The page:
The Way of Kings

The Way of Kings is an epic novel written by Brandon Sanderson. To those unfamiliar with Brandon Sanderson, he was the author tapped to finish the Wheel of Time epic, originally written by Robert Jordan. He is one of the most prolific authors of this generation, producing multiple best-sellers in the fantasy genre, including the Mistborn novel series.

Way of Kings is highly focused on a small number of characters, all of who play a critical role in the unfolding apocalypse which is hinted at in the introduction. It does use multiple perspectives, slowly drawing the major members of our cast together towards the end, but also featuring the viewpoints of various other characters scattered throughout the world of Roshar.

You see that the story is set heavily on what has gone before in ancient times – a theme that Sanderson has used before with Mistborn. Lost knowledge and powers return to those who might bear them, to help save mankind and Roshar from the coming storm. With the saga named the Stormlight Archives, it is no surprise that the concept of the storm is used heavily in both metaphoric and literal senses throughout the story.

The characters are highly distinct, each with their own clear strengths but with clear struggles as well. It is here that we see another common theme used by Sanderson, wherein race and class differences are highly prevalent. The society reflected is a decadent one, where the most powerful nation is in a state of moral corruption, led by men of similar thought. Gender roles are explored, where men are tasked to do things on the field of war and craft, and women control literacy and the intellectual arts.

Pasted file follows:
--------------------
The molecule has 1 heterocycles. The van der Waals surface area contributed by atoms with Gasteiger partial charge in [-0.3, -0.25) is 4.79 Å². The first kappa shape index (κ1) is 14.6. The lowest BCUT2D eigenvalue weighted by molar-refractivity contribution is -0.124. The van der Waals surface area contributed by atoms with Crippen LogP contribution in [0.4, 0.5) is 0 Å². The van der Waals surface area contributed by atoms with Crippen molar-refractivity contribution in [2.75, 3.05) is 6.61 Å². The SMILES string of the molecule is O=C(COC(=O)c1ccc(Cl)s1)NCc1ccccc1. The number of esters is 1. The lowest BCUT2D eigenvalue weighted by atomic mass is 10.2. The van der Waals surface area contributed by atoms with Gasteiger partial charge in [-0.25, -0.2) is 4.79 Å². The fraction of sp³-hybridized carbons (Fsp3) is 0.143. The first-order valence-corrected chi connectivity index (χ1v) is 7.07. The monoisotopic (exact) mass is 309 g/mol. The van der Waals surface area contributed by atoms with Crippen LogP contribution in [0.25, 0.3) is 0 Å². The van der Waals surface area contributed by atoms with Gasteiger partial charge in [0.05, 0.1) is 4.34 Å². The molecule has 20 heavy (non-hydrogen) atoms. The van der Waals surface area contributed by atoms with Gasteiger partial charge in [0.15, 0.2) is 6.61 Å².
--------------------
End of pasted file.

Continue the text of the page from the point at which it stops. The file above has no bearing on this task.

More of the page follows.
Another hook in Sanderson’s work is the presence of magical artifacts known as Shardblades and Shardplate, weapons and armors respectively of great power and might. These unique items give their bearers a huge, but not insurmountable, advantage on the field of battle. Shardblades, by their ability to cut through anything almost instantly except Shardplate, and Shardplate for their ability to greatly empower and enhance the strength and speed of men.

What fascinates me is the threading of an author’s philosophy in their writing. Sanderson’s own tends to be highly pragmatic, though aspirant of traditional (Western) noble values and virtues. This is obvious in the presence of the book The Way of Kings, which is a treatise written by an ancient king, and being read by one of the principal characters.

After reading webnovels and light novels, being able to get into such a rich universe such as the Stormlight Archives was a delight. The deep world building of Sanderson is as skilled as ever (having read Mistborn) and this is clearly where his strength lies. His characters are both frustrating and worth cheering for, in their own rights, which shows his ability in creating people we can connect to.

Certainly, a high recommendation for anyone interested in epic fantasy stories.